Laser inventor who fought for his patents
Saturday 24 September 2005
Richard Gordon Gould, physicist: born New York 17 July 1920; married first Glen Fulwider (marriage dissolved 1953), secondly 1955 Ruth Hill (marriage dissolved), thirdly Marilyn Appel; died New York 16 September 2005.
Gordon Gould was a major figure in the development of the laser. He played a leading role in early laser research, but today is best known for the 30-year struggle to secure US patent rights on the laser that eventually made him a rich man.
Born in 1920 in Manhattan, Gould was the son of Kenneth Miller Gould, the long-time editor of Scholastic magazine, but it was his mother who introduced him to building things. Independent-minded and with leftist political leanings, he had a chequered career in academia and industry. His first round of graduate study, in optics and spectroscopy at Yale University in Connecticut, was interrupted by the Second World War. Yale professors helped him get a job at the Manhattan Project. There he fell in love with a young woman co-worker whose penchant for Communism eventually got them both sacked. Although they split up after a brief marriage, that involvement with Marxism would haunt Gould for years.
Gould's dream was to be an independent inventor, but after a series of jobs he realised he needed to learn more physics. In 1949 he enrolled in Columbia University's demanding graduate programme. It was slow going. Gould studied part-time while teaching physics at the City University of New York, until he was sacked from that job in 1954 for refusing to inform on his Communist friends. Columbia and his second wife helped him out, and by October 1957 he had nearly finished his doctoral research under the Nobel Laureate Polykarp Kusch. Then Charles Townes summoned Gould to his office.
Townes had earlier invented the microwave-emitting maser, and wanted to use the same principle of stimulated emission to generate light. He asked Gould about optical pumping, a new technique Gould had used to excite thallium atoms to specific energy states in his thesis research, which Townes thought he could use in an optical version of the maser. The idea was in the air at Columbia, and Gould saw it could be his big chance. After two conversations with Townes, Gould struck off on his own and began working intently in his apartment, while Townes continued his systematic analysis of the idea at Columbia and later at Bell Labs with his brother-in-law Arthur Schawlow.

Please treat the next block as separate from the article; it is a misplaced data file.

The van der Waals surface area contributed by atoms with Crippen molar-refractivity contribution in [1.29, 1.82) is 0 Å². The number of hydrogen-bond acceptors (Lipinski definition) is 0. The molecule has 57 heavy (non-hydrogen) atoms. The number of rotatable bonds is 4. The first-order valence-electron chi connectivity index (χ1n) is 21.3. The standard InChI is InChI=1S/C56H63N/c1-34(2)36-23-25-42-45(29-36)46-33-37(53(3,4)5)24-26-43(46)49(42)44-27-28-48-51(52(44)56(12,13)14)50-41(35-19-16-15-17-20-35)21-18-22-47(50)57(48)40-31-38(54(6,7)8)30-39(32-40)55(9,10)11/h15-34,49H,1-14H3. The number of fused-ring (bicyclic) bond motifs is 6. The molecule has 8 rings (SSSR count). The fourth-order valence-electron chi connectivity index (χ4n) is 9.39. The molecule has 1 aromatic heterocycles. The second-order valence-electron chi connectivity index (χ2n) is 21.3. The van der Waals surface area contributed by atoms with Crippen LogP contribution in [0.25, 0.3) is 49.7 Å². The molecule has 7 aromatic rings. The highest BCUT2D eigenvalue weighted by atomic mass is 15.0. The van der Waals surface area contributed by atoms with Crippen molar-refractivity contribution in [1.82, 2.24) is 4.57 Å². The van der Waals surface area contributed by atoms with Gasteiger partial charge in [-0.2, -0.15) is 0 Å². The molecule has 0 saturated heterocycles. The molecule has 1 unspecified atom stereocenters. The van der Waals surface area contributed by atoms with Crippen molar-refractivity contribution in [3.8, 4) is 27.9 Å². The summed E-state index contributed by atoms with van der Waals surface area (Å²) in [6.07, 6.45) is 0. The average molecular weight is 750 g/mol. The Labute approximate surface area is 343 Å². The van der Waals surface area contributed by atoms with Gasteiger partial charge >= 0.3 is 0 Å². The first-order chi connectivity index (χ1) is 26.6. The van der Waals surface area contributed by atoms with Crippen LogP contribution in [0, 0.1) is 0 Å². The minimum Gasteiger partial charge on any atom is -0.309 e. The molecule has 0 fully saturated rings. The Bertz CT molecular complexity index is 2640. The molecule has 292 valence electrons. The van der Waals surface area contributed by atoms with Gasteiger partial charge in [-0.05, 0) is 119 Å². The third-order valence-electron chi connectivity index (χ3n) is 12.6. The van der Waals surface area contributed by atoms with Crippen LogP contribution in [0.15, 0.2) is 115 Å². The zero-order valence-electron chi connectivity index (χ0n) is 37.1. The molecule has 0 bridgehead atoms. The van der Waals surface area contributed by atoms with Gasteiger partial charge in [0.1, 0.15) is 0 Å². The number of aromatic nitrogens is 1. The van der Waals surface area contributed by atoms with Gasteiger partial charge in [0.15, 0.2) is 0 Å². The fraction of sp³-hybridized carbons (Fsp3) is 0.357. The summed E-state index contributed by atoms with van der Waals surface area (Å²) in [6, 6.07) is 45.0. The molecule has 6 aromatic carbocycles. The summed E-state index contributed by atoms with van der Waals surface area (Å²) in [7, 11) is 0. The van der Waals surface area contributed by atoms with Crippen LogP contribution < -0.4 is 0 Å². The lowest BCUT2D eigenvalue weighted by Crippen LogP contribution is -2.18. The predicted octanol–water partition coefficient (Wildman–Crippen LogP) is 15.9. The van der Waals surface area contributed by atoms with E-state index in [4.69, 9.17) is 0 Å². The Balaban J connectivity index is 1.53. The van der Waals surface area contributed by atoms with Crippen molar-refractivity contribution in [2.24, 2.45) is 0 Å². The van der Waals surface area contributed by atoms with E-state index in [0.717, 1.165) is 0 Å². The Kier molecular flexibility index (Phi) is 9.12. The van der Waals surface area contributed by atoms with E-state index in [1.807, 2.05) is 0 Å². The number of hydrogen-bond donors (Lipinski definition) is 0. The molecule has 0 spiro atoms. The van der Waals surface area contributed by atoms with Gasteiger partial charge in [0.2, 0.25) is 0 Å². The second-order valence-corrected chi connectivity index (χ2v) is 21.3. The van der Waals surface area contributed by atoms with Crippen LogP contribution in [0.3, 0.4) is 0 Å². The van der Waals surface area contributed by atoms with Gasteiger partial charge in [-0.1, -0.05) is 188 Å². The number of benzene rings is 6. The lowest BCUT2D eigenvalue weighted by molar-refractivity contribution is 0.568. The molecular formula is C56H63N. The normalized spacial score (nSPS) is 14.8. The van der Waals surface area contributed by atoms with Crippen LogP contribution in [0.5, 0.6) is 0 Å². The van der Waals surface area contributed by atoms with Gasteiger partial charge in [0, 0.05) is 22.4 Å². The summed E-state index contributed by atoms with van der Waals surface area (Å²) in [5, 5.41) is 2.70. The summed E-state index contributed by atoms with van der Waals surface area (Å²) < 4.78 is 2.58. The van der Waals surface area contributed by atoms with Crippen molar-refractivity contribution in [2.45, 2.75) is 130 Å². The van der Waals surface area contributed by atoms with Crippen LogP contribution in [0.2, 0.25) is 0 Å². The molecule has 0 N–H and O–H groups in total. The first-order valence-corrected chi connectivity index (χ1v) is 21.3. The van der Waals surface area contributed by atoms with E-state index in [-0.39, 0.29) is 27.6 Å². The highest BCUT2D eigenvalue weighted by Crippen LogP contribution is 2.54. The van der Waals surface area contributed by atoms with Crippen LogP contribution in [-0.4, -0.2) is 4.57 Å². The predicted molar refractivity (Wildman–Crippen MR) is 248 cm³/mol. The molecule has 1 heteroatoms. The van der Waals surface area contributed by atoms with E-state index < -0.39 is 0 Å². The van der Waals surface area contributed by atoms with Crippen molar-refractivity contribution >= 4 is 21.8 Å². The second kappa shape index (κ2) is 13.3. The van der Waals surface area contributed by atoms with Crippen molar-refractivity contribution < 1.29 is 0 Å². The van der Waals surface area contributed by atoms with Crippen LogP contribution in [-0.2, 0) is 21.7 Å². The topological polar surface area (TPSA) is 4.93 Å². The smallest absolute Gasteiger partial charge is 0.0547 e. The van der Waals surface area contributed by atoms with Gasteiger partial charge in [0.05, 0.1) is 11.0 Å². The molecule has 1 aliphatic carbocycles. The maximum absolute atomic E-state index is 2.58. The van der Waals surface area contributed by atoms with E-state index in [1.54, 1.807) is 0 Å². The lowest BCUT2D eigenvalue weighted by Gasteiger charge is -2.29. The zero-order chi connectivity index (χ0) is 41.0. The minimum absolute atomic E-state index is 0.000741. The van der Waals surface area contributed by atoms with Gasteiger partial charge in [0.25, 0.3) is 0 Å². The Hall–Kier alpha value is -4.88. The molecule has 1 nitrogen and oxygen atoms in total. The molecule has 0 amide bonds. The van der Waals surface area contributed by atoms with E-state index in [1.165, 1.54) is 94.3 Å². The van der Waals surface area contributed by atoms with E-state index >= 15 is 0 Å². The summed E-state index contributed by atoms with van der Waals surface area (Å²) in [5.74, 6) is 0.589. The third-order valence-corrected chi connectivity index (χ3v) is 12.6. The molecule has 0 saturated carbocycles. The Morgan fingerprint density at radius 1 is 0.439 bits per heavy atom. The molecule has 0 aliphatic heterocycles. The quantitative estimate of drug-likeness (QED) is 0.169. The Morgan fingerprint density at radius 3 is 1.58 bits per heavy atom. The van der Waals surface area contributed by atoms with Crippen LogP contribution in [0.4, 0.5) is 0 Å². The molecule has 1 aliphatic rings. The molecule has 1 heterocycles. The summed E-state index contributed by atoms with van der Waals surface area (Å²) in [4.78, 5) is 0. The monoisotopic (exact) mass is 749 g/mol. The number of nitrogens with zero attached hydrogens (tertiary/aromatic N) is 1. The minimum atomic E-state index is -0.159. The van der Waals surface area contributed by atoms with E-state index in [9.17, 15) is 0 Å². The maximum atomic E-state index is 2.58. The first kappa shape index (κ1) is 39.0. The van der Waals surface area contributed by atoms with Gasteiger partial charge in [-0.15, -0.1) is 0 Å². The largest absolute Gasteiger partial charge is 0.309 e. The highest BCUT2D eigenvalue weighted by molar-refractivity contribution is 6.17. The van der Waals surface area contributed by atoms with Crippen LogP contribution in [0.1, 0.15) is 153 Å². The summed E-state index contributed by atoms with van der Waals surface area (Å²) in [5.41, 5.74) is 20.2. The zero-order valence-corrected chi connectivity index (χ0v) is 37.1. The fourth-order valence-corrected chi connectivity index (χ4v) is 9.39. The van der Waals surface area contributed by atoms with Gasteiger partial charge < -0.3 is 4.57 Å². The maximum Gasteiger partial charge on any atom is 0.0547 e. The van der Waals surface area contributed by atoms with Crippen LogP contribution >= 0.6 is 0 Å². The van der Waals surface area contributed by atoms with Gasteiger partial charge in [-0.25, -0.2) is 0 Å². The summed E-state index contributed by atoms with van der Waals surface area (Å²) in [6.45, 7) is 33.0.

At that point, the idea of the laser was essentially a physics problem to be solved. With his background in optics, Gould intuitively realised that the best way to make a laser was to put a pair of mirrors parallel to each other on the ends of a cylinder containing excited atoms or molecules. By 13 November, he had outlined that design and coined the word laser, for Light Amplification by the Stimulated Emission of Radiation. He also decided to drop out of Columbia and concentrate on patenting invention. Gould consulted with a patent lawyer, but left with the misunderstanding that he had to build a laser to patent the idea, and got a job working at TRG Inc to support himself.
Gould initially kept his laser project secret, but eventually told the company president, Lawrence Goldmuntz, who loved the idea and helped Gould with the patent - and with an application for a military research grant to develop the laser. They asked the newly founded Advanced Research Projects Agency for $300,000, but the agency was so excited by the prospects of powerful beams of coherent light that they gave TRG $1m. Unfortunately, the Pentagon also classified the contract, requiring Gould to obtain a security clearance if he was to work on it. His application was turned down because of his Communist past, so other TRG physicists could tell him nothing about their results, hobbling the project.
Meanwhile Townes and Schawlow had published a seminal paper outlining the concept, analysing it more rigorously than Gould had in his patent filing, and launched laser development projects at Bell and Columbia. The major problem in building a laser proved to be finding a suitable material, and identifying synthetic ruby allowed Theodore Maiman to build the first working laser at Hughes Research Laboratories in California.
A patent filed by Schawlow and Townes initially blocked Gould from receiving a US patent, but he did obtain a series of patents outside the United States, starting with one issued in Belgium in 1962. Gould didn't give up easily on the US patent, and kept fighting as legal bills mounted. He left TRG, taught for several years at the Brooklyn Polytechnic Institute, then joined with an old friend to found a small fibre-optics company called Optelecom as a series of legal decisions carved away at his claims. However, one decision held out hope, and in the mid-1970s he traded part of his patent rights for help in pursuing his claims.
The strategy worked, and in 1977 he received the first of four patents. Three of them covered limited but important aspects of laser operation, and the fourth covered a broad range of applications. The laser industry fought the patents, but gave up after a crushing court defeat in 1987. By that time Gould owned only 20 per cent of the patent rights, but the income was enough to make him a mulitmillionaire. Ironically, the decades of delay earned him many times the amount he would have received if his patent had been approved promptly.
His patent triumph cast Gordon Gould as a feisty outsider who stubbornly fought the establishment and won, and earned him a place in the National Inventors Hall of Fame. Although he published little, he was a font of ideas for early laser development.
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